For the first time in its twenty-four years of existence the Associated Harvard Clubs will hold its annual meeting this year on June 16 and 17 in Boston and Cambridge, with at least 8000 graduates, double the number that have ever attended a meeting before, expected.
Formed in 1897 at Indianapolis by twenty-three graduates called together by Mr. G. B. Leighton '88 the association has grown year by year in both size and scope and has served especially to connect the University more closely with the West and Middle West. Meetings have been held heretofore at all the larger cities west of New England and including New York, Chicago, St. Louis, Philadelphia, and Detroit, but this year will mark the first attempt to bring the meeting back to the site of the University.
Attendance Averages About 500
During the last decades the average attendance at meetings has been approximately 400 or 500. In 1920, 650 attended the meeting at Washington while in 1912 some 1600 travelled to New York for the biggest reunion previous to this year.
For the most part, the annual meetings have been in the Middle West, for New England is closely associated with the University under any circumstances and it was felt to be a good thing to give New England some knowledge of other parts of the country. In 1898, the meeting was in St. Louis, and from then on as follows: 1899, Chicago; 1900, St. Paul; 1901, Milwaukee; 1902, Cincinnati; 1903, St. Louis; 1904, Indianapolis; 1905, Louisville; 1906, Chicago; 1907, Detroit; 1908, Philadelphia; 1909, Cincinnati; 1910, Cleveland; 1911, Minneapolis and St. Paul.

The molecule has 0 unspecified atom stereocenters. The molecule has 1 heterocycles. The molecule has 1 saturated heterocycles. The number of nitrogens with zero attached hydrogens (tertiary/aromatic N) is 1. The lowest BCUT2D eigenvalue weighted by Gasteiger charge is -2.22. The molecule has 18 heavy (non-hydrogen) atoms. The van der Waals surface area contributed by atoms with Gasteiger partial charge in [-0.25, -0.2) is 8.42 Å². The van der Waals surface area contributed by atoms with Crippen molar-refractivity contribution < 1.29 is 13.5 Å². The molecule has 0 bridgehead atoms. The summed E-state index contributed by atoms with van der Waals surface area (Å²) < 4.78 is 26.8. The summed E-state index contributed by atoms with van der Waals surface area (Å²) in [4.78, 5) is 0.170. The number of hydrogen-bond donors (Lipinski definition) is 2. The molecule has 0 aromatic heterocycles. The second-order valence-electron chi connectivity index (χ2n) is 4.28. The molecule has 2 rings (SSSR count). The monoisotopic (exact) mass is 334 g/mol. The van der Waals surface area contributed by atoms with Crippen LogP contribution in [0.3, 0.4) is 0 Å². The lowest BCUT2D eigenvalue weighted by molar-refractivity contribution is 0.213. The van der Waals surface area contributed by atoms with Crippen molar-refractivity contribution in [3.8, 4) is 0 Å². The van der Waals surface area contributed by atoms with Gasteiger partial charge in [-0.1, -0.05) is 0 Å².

By coming to New York in 1912, the association took its greatest step in transferring its scope from the west and more especially the Middle West to the entire nation, and now the Associated Harvard Clubs has grown to comprise considerably more than a hundred clubs in the United States, in Canada, in Europe and in the Far East.
In 1913 the reunion was held at St. Louis and in the following year at Chicago. The meeting at San Francisco in 1915 was held in connection with the Pan-Pacific Exposition of that year and was considered as great a step in bringing the far West in touch with the movement as the New York meeting had been in the East. In 1916 the reunion was held at Pittsburgh with President Lowell and Major H. L. Higginson '82 leading the marchers.
After the war the meetings were revived at Buffalo in 1919 with Washington and Milwaukee as the hostess cities in 1920 and 1921.
The purpose of the Associated Harvard Clubs was originally to advocate a place on the Board of Overseers for a man from the West, but from this rather narrow outlook it has broadened into an organization which is interested in the efficient conduct of every graduate activity. Among other things the association promotes the maintenance of scholarships, liberal in number and stipend, in sections where the alumni alone are not strong enough to provide for them.
Will Start June 15
In late years it has been the custom to divide the time of the meeting into a day of work, with speeches and attention to graduate problems, and a day for sport. This scheme will be carried out again this year with slight modifications. The meeting will open officially on Thursday evening, June 15, at the Harvard Club of Boston, at which time the routine business will be disposed of.